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To learn more about the history and the future of the Four Directions Teachings project,
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About Four Directions Teachings

The goal for the project was to create an engaging site where people could experience Indigenous knowledge and philosophy and where educators could incorporate the site into their curriculum. honors oral traditions by creating an environment where visitors are encouraged to listen with intent as each elder/ traditional teacher shares a teaching from their perspective on the richness and value of cultural traditions from their nation.

The elders and traditional teachers represented on the site are:

  • Dr Reg Crowshoe and Geoff Crow Eagle -Blackfoot Teaching
  • Mary Lee -Cree Teaching
  • Lillian Pitawanakwat -Ojibwe Teaching
  • Tom Porter -Mohawk Teaching
  • Stephen Augustine -Mi’kmaq Teaching

Each of the elders and traditional teachers who have shared a teaching on this site were approached through a National Advisory Committee of Indigenous people concerned with the protection and promotion of Indigenous knowledge. This committee was formed directly for the purposes of this website to ensure a community based approach that was respectful and accountable.

Our advisors:

Dr. Marie Battiste is Mi’kmaq, a member of the Potlo’tek First Nation in Cape Breton, Nova Scotia. She is Academic Director of the Aboriginal Education Research Centre in the College of Education and co-author of Protecting Indigenous Knowledge: A Global Challenge (2000). Dr. Battiste has served as a United Nations expert and co-chair for the UN Workshop on Indigenous Heritage in Geneva, Switzerland.

James [SÁKÉJ] Youngblood Henderson is Professor and Research Director at the Native Law Centre of Canada, College of Law, University of Saskatchewan. He is a noted international human rights lawyer and an authority on protecting Indigenous heritage, knowledge, and culture. He is currently a member of the Sectoral Commission on Culture, Communication and Information of the Canadian Commission for UNESCO, and of the Experts Advisory Group on International Cultural Diversity.

Dr. Reg Crowshoe is a well-known Piikani Blackfoot Elder who is also Executive Director of the Oldman River Cultural Center in Alberta. Dr. Crowshoe has pioneered and initiated cross-cultural programs for many organizations and institutions across Western Canada, and recently earned an honorary Doctorate in Law from the University of Calgary.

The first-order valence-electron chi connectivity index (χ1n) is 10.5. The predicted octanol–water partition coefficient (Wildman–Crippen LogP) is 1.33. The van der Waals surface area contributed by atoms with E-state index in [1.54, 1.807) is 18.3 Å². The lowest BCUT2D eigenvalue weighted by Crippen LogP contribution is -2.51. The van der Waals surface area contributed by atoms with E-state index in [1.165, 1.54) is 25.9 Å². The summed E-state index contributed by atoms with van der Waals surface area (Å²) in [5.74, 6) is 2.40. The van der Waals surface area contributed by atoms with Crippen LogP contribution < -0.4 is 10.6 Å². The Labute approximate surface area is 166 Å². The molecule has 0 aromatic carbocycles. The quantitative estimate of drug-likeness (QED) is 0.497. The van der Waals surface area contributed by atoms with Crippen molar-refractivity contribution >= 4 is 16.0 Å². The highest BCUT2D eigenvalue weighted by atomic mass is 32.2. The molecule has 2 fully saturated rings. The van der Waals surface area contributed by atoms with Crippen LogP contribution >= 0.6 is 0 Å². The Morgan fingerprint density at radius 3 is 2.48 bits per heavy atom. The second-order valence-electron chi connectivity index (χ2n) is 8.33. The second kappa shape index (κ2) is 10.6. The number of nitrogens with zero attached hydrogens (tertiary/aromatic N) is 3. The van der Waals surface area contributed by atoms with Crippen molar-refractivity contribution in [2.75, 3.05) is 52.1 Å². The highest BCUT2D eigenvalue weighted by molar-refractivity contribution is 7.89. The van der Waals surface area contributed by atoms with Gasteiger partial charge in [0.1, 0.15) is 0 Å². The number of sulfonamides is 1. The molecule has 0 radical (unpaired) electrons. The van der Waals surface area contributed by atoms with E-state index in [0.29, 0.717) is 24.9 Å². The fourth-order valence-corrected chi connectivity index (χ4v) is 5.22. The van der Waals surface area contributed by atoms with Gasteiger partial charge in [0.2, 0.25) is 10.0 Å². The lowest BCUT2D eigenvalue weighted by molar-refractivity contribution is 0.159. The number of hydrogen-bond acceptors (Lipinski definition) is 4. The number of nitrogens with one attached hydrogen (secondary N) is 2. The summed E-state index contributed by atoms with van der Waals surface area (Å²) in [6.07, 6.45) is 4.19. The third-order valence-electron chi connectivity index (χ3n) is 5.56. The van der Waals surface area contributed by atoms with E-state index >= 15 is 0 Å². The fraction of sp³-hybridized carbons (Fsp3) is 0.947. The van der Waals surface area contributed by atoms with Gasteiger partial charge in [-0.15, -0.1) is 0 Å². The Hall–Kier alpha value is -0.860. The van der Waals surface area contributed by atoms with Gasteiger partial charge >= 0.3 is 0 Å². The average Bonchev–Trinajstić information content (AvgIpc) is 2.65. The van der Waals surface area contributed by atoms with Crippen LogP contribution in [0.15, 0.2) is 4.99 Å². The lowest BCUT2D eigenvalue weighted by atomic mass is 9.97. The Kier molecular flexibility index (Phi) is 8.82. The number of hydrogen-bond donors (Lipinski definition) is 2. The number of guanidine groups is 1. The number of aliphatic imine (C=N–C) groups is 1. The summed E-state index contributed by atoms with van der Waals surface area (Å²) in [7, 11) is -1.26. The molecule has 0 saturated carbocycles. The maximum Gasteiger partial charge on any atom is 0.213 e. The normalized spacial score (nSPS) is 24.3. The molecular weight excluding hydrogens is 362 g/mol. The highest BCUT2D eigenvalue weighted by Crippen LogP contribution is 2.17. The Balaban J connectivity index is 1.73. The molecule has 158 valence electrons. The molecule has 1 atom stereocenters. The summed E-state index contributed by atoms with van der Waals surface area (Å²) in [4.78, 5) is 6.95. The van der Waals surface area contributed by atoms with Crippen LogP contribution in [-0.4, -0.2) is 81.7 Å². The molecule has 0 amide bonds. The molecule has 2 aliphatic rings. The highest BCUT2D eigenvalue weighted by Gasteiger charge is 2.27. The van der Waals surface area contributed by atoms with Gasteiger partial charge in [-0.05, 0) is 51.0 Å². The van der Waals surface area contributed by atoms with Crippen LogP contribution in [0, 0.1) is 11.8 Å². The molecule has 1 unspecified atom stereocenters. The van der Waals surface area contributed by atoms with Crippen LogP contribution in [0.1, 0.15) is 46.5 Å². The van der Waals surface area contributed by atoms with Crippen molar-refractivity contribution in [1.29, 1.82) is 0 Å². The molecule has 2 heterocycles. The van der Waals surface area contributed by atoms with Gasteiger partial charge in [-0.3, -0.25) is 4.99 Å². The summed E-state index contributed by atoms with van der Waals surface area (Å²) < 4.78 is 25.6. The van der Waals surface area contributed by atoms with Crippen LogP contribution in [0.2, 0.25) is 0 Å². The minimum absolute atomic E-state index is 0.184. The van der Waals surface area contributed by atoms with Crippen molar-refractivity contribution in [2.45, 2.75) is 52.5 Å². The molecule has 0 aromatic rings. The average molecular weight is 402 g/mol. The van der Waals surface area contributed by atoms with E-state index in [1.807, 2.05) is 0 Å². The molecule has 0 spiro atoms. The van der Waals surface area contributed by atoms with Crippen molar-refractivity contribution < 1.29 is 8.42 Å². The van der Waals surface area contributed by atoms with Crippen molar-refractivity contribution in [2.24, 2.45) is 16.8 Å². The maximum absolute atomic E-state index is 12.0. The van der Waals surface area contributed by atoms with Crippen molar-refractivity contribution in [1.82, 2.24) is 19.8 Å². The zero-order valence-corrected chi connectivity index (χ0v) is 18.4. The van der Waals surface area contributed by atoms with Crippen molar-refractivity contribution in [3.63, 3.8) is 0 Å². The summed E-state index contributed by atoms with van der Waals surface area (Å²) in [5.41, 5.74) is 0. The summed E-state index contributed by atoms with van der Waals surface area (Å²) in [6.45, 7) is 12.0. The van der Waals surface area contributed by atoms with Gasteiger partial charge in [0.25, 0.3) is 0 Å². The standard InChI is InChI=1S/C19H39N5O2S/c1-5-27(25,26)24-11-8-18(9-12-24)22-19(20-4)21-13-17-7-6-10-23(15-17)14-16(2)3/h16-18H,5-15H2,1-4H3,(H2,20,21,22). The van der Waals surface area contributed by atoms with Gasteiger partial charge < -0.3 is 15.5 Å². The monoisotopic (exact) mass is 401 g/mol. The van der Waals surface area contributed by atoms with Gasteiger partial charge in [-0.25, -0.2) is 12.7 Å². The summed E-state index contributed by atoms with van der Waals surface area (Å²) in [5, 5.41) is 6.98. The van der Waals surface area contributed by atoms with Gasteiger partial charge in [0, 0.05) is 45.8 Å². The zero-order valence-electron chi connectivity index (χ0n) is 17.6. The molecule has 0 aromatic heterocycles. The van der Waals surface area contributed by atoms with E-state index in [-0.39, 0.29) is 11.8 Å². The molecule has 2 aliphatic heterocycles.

Diane Hill (Katsitsawaks) is a member of the Mohawk nation, Bear clan, Six Nations of the Grand River Territory. For the past 20 years, she has been consulting in various Aboriginal education initiatives internationally and working to promote culturally-based educational strategies in the field of social work and in the area of portfolio-assisted prior learning assessment with the First Nations Technical Institute. Currently, Diane is completing her Ph.D. in Adult Education with a focus on Aboriginal approaches at the University of Toronto.

Sylvia Maracle is Mohawk from the Tyendinaga Mohawk Territory, and a member of the Wolf Clan. Ms. Maracle has been involved in Aboriginal Friendship Centres for over thirty years, serving as the Executive Director for the Ontario Federation of Indian Friendship Centres (OFIFC) for much of that time. Ms. Maracle has also served as the Vice President of the National Association of Friendship Centres, President of the Native Women’s Resource Centre and Co-Chair of the City of Toronto Taskforce on Access and Equity.

Project Credits:

  • Jennifer Wemigwans: Producer
  • Doug Anderson: Content Developer / Director and Curriculum Supervisor
  • Winston Bromley: Lead Technical New Media Director
  • Deepa Kanal: Publicity Coordinator
  • Marlene Finn: Curriculum Consultant and Advisor
  • Alexei Romanov: Flash Programmer / Designer
  • Stefan Valent: Graphic Design / Background Imagery
  • Tim Thompson: Animation / Vector Artist
  • Andjelka Jovanic: Photography
  • James Rohr: Audio Production Consultant
  • Wolfgang Webb: Sound Design
  • Susan Gorbet: Interface Consultant
  • Ilona Posner: Usability Consultant


  • Doug Anderson, MetisIntroduction to site
  • Lawrence Bayne, Metis Blackfoot Teaching
  • Lorne Cardinal, OjibweMohawk and Mi’kmaq Teachings
  • Monique Mojica, Kuna-Cree and Ojibwe Teachings
  • Rappahannock

We also want to thank the following people for their belief and faith in the project:

Mary Barroll, Jacquie Carpenter, Nancy Cooper, Kari Dehli, Sara Diamond, Chris Hamden, Tal Henderson, Lorre Jensen, Susan Kennard, Ningwakwe, Caitlin O’Donovan, Diane Pujen, Myriam Rafla, Albert Resnick, Gabe Sawhney, Maria Vasilodimitrakis, Leah Visser and Rinaldo Walcott.

Chi Miigwetch!

Four was made possible through the Canadian Culture Online Program of the Department of Canadian Heritage.

Canadian Culture Online Program of the Department of Canadian Heritage
Produced in association with:
National Indigenous Literacy Association
Produced by:


We are always aiming to make our sites the best they can be and would like to hear your feedback on this educational and interactive site.

Send us an email by clicking here to let us know what you like, dislike, feel we should expand upon, etc.